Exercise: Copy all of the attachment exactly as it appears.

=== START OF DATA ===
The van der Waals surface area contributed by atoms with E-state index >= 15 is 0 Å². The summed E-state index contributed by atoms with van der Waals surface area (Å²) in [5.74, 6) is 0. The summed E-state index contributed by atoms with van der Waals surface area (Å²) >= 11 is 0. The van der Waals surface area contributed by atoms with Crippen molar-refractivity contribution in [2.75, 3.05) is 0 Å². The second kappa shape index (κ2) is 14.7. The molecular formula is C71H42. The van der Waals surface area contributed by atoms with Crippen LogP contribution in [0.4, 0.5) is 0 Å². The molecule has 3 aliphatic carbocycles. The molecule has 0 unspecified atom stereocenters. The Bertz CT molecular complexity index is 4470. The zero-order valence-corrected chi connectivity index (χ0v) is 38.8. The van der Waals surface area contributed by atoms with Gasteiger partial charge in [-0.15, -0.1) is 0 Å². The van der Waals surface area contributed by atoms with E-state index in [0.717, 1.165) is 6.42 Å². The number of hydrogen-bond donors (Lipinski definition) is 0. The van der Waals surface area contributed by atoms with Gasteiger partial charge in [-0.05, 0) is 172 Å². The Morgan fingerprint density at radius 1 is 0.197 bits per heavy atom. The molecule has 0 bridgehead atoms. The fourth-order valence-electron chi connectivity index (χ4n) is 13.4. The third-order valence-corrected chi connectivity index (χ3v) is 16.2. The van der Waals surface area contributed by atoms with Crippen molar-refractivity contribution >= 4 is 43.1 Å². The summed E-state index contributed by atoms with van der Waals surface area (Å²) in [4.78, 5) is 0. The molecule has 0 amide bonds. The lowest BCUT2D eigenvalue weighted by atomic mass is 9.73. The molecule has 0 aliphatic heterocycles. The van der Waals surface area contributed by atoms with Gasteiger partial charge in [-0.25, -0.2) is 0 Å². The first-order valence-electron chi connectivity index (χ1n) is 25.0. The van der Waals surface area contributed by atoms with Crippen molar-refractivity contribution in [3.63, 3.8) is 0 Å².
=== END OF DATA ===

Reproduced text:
The van der Waals surface area contributed by atoms with E-state index >= 15 is 0 Å². The summed E-state index contributed by atoms with van der Waals surface area (Å²) in [5.74, 6) is 0. The summed E-state index contributed by atoms with van der Waals surface area (Å²) >= 11 is 0. The van der Waals surface area contributed by atoms with Crippen molar-refractivity contribution in [2.75, 3.05) is 0 Å². The second kappa shape index (κ2) is 14.7. The molecular formula is C71H42. The van der Waals surface area contributed by atoms with Crippen LogP contribution in [0.4, 0.5) is 0 Å². The molecule has 3 aliphatic carbocycles. The molecule has 0 unspecified atom stereocenters. The Bertz CT molecular complexity index is 4470. The zero-order valence-corrected chi connectivity index (χ0v) is 38.8. The van der Waals surface area contributed by atoms with Gasteiger partial charge in [-0.15, -0.1) is 0 Å². The van der Waals surface area contributed by atoms with E-state index in [0.717, 1.165) is 6.42 Å². The number of hydrogen-bond donors (Lipinski definition) is 0. The van der Waals surface area contributed by atoms with Gasteiger partial charge in [-0.05, 0) is 172 Å². The Morgan fingerprint density at radius 1 is 0.197 bits per heavy atom. The molecule has 0 bridgehead atoms. The fourth-order valence-electron chi connectivity index (χ4n) is 13.4. The third-order valence-corrected chi connectivity index (χ3v) is 16.2. The van der Waals surface area contributed by atoms with Crippen molar-refractivity contribution >= 4 is 43.1 Å². The summed E-state index contributed by atoms with van der Waals surface area (Å²) in [4.78, 5) is 0. The molecule has 0 amide bonds. The lowest BCUT2D eigenvalue weighted by atomic mass is 9.73. The molecule has 0 aliphatic heterocycles. The van der Waals surface area contributed by atoms with Gasteiger partial charge in [-0.25, -0.2) is 0 Å². The first-order valence-electron chi connectivity index (χ1n) is 25.0. The van der Waals surface area contributed by atoms with Crippen molar-refractivity contribution in [3.63, 3.8) is 0 Å².